The “Depression of 1921” is generally remembered as the first time that the Federal Reserve had an opportunity to really screw things up. Their clumsy monetary actions had turned a garden variety recession into what was (at the time) the worst economic catastrophe since 1873. The Department of Commerce (DOC) has estimated that real GDP probably shrank by about 7%, slightly more than the roughly 5% decline during our recent (or perhaps ongoing) “Great Recession.” Industrial production decreased by about 30%, and the Dow Jones Industrial Average lost nearly half of its value. Unemployment soared from about 5% to somewhere between 9% and 11%.
But the defining characteristic of the Depression of 1921 was the rapid and severe deflation that accompanied the GDP contraction: nearly 18% in consumer prices (DOC estimate) and an astounding 37% in wholesale prices.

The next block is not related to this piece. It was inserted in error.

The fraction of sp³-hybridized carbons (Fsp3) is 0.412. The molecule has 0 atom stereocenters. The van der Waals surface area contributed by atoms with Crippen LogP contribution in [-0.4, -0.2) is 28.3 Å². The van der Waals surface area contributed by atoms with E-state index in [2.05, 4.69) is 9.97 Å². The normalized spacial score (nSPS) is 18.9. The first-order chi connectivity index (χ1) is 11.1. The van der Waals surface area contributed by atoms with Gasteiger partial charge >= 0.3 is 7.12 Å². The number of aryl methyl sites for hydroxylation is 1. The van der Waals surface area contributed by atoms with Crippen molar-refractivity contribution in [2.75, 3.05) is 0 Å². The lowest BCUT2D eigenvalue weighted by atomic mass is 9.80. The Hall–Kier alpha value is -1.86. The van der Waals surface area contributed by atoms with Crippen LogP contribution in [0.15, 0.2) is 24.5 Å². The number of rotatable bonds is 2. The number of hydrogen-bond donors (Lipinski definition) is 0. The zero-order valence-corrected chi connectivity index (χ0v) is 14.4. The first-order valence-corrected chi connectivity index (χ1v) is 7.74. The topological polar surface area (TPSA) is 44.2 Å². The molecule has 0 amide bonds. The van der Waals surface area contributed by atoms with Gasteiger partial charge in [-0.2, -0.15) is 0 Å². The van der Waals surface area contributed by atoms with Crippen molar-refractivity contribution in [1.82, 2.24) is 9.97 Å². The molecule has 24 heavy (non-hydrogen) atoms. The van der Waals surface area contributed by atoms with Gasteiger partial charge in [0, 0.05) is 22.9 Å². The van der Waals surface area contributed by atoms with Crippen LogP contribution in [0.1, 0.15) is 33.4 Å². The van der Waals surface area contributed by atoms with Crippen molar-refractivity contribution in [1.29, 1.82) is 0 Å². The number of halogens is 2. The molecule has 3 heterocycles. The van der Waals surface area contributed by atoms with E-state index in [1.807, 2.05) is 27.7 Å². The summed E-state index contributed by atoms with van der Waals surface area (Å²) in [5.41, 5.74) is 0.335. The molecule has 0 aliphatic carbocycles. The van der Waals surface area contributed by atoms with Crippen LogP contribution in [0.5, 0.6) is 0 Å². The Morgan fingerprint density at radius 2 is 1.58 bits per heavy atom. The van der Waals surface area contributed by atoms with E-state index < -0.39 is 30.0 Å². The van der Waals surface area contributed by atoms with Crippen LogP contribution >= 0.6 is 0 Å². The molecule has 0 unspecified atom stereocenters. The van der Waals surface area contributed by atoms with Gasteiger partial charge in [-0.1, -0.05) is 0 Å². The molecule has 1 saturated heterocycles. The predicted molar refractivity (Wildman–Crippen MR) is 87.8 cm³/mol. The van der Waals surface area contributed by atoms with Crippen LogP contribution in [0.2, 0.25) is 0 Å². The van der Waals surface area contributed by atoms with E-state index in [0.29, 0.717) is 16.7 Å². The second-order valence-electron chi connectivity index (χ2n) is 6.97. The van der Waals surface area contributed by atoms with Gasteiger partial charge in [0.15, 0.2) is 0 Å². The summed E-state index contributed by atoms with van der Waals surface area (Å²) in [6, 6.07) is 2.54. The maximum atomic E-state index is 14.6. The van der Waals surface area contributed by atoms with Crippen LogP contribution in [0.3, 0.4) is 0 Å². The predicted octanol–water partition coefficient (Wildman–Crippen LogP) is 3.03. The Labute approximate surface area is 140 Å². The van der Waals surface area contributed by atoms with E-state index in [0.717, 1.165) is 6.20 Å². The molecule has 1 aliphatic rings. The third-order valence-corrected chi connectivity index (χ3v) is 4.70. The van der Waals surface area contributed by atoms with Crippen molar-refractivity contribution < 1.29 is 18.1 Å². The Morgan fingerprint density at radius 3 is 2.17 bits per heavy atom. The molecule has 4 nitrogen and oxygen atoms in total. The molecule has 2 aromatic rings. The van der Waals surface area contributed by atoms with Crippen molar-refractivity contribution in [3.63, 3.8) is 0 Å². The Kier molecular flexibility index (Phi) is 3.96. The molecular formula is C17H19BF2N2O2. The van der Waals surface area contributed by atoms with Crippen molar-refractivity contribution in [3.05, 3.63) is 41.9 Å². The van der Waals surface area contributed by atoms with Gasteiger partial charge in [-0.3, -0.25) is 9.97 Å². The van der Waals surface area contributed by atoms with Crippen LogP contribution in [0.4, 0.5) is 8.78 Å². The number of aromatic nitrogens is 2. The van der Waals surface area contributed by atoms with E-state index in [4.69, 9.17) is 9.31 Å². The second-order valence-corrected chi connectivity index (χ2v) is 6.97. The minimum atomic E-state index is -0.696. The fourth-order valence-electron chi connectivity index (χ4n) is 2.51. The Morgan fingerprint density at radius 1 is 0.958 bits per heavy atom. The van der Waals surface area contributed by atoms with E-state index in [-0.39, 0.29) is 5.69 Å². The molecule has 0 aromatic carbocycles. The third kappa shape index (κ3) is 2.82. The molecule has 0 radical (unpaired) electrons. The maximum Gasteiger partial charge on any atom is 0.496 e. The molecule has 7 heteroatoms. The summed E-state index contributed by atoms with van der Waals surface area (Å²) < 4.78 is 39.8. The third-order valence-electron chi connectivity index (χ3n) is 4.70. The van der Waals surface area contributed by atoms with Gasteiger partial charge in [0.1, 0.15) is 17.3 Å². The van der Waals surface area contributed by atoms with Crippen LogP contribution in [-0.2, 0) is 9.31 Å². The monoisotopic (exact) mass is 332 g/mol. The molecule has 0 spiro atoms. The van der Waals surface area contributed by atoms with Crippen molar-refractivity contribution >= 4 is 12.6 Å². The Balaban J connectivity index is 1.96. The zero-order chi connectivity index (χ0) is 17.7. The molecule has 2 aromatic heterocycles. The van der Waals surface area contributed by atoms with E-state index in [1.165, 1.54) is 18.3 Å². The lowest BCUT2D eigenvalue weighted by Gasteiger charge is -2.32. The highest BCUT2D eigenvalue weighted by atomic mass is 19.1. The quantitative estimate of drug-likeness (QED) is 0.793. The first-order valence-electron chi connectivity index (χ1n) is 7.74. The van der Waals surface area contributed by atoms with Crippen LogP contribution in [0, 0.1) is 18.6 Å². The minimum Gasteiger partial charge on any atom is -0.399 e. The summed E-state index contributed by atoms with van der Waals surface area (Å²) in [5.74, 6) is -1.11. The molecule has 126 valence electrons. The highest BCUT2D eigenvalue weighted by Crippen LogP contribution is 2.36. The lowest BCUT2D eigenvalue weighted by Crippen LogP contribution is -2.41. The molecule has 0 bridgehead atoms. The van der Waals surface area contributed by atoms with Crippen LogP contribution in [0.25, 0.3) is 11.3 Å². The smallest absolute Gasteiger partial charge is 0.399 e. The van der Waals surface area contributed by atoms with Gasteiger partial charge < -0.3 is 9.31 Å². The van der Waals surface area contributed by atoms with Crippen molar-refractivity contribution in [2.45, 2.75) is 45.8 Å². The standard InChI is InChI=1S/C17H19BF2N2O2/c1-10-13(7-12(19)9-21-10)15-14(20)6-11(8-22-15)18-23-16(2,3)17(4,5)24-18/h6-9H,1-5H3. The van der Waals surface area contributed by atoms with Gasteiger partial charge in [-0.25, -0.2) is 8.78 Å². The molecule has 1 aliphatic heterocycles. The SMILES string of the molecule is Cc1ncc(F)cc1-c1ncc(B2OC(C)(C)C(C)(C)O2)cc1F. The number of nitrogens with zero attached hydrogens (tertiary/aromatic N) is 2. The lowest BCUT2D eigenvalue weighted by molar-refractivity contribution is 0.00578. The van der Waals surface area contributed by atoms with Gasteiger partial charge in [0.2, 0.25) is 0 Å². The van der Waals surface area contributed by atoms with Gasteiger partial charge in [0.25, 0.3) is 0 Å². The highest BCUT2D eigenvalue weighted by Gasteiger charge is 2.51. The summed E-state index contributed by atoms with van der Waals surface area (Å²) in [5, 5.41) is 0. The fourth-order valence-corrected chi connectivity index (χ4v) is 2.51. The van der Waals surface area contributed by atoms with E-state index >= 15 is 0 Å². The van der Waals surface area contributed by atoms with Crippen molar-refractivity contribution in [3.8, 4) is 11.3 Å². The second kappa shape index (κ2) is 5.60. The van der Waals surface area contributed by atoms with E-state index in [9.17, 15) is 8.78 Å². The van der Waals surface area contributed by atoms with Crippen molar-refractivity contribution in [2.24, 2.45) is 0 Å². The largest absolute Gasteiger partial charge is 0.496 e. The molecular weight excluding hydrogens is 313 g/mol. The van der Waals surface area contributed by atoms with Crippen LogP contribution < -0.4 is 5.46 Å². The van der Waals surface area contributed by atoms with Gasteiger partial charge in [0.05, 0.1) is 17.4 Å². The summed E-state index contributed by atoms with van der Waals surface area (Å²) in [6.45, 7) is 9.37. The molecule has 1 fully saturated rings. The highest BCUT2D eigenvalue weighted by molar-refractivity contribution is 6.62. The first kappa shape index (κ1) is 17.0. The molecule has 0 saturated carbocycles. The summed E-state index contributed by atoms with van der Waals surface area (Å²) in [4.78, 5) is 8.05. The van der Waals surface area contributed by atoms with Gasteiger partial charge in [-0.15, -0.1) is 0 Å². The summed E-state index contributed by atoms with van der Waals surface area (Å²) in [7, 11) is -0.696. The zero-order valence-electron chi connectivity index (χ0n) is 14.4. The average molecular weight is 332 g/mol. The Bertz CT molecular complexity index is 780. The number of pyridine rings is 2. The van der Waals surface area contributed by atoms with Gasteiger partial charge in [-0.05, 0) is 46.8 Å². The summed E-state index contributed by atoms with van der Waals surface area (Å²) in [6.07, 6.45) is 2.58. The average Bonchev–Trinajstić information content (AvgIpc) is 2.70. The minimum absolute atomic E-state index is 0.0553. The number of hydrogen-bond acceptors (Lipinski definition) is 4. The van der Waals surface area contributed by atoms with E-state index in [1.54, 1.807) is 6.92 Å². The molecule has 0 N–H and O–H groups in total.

And then, after 18 months, it was all over.
Why was the “Depression” so brief? Having the Federal Reserve reverse the monetary moves that had triggered the “Depression” in the first place certainly helped. But in retrospect another key factor may be that President Warren G. Harding and Congress did very little — other than to continue to aggressively down-size the Federal bureaucracy and lower tax rates. It was the last pre-Keynesian “Depression,” and it has been argued that the economy essentially healed itself through normal market corrections.